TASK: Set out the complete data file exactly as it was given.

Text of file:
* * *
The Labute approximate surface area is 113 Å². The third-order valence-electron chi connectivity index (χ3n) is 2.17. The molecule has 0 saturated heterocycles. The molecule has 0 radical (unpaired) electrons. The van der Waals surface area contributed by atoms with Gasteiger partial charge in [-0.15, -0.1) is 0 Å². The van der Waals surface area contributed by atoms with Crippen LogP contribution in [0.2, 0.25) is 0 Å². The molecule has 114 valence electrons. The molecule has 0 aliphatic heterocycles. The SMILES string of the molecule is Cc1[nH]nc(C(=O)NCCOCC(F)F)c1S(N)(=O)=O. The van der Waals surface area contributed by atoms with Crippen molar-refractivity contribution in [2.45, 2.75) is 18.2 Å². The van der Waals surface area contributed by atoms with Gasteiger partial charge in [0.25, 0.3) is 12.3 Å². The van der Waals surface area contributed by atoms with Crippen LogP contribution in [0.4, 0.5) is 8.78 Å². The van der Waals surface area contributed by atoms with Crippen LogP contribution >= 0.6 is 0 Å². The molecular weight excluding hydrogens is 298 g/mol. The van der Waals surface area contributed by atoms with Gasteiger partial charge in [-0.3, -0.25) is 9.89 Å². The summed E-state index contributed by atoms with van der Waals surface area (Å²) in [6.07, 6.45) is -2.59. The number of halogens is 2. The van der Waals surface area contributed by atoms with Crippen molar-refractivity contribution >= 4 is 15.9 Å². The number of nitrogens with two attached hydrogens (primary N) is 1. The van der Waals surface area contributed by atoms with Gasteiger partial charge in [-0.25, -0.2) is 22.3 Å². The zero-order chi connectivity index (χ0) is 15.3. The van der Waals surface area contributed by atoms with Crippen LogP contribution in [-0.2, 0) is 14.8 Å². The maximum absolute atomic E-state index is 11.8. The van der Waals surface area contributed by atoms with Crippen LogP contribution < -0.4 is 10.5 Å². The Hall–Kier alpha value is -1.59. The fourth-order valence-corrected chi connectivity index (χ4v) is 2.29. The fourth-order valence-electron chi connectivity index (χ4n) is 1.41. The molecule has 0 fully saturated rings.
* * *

The Labute approximate surface area is 113 Å². The third-order valence-electron chi connectivity index (χ3n) is 2.17. The molecule has 0 saturated heterocycles. The molecule has 0 radical (unpaired) electrons. The van der Waals surface area contributed by atoms with Gasteiger partial charge in [-0.15, -0.1) is 0 Å². The van der Waals surface area contributed by atoms with Crippen LogP contribution in [0.2, 0.25) is 0 Å². The molecule has 114 valence electrons. The molecule has 0 aliphatic heterocycles. The SMILES string of the molecule is Cc1[nH]nc(C(=O)NCCOCC(F)F)c1S(N)(=O)=O. The van der Waals surface area contributed by atoms with Crippen molar-refractivity contribution in [2.45, 2.75) is 18.2 Å². The van der Waals surface area contributed by atoms with Gasteiger partial charge in [0.25, 0.3) is 12.3 Å². The van der Waals surface area contributed by atoms with Crippen LogP contribution in [0.4, 0.5) is 8.78 Å². The van der Waals surface area contributed by atoms with Crippen LogP contribution >= 0.6 is 0 Å². The molecular weight excluding hydrogens is 298 g/mol. The van der Waals surface area contributed by atoms with Gasteiger partial charge in [-0.3, -0.25) is 9.89 Å². The summed E-state index contributed by atoms with van der Waals surface area (Å²) in [6.07, 6.45) is -2.59. The number of halogens is 2. The van der Waals surface area contributed by atoms with Crippen molar-refractivity contribution >= 4 is 15.9 Å². The number of nitrogens with two attached hydrogens (primary N) is 1. The van der Waals surface area contributed by atoms with Gasteiger partial charge in [-0.25, -0.2) is 22.3 Å². The zero-order chi connectivity index (χ0) is 15.3. The van der Waals surface area contributed by atoms with Crippen LogP contribution in [-0.2, 0) is 14.8 Å². The maximum absolute atomic E-state index is 11.8. The van der Waals surface area contributed by atoms with Crippen LogP contribution < -0.4 is 10.5 Å². The Hall–Kier alpha value is -1.59. The fourth-order valence-corrected chi connectivity index (χ4v) is 2.29. The fourth-order valence-electron chi connectivity index (χ4n) is 1.41. The molecule has 0 fully saturated rings.